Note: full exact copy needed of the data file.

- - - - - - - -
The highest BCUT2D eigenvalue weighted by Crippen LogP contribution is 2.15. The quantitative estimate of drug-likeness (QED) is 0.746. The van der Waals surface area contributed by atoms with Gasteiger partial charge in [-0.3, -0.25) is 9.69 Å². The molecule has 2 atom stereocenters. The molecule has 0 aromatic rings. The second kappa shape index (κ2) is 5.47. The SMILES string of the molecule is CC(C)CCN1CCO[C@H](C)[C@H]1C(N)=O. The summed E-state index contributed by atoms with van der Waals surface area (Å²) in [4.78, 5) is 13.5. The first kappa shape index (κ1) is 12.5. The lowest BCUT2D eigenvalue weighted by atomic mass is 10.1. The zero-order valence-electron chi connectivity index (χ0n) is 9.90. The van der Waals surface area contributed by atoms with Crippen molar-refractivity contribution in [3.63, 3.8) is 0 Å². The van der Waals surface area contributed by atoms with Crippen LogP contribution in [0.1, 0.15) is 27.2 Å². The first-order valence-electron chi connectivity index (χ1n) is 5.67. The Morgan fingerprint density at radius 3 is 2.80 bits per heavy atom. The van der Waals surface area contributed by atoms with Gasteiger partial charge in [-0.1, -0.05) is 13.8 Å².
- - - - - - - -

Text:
The highest BCUT2D eigenvalue weighted by Crippen LogP contribution is 2.15. The quantitative estimate of drug-likeness (QED) is 0.746. The van der Waals surface area contributed by atoms with Gasteiger partial charge in [-0.3, -0.25) is 9.69 Å². The molecule has 2 atom stereocenters. The molecule has 0 aromatic rings. The second kappa shape index (κ2) is 5.47. The SMILES string of the molecule is CC(C)CCN1CCO[C@H](C)[C@H]1C(N)=O. The summed E-state index contributed by atoms with van der Waals surface area (Å²) in [4.78, 5) is 13.5. The first kappa shape index (κ1) is 12.5. The lowest BCUT2D eigenvalue weighted by atomic mass is 10.1. The zero-order valence-electron chi connectivity index (χ0n) is 9.90. The van der Waals surface area contributed by atoms with Crippen molar-refractivity contribution in [3.63, 3.8) is 0 Å². The van der Waals surface area contributed by atoms with Crippen LogP contribution in [0.1, 0.15) is 27.2 Å². The first-order valence-electron chi connectivity index (χ1n) is 5.67. The Morgan fingerprint density at radius 3 is 2.80 bits per heavy atom. The van der Waals surface area contributed by atoms with Gasteiger partial charge in [-0.1, -0.05) is 13.8 Å².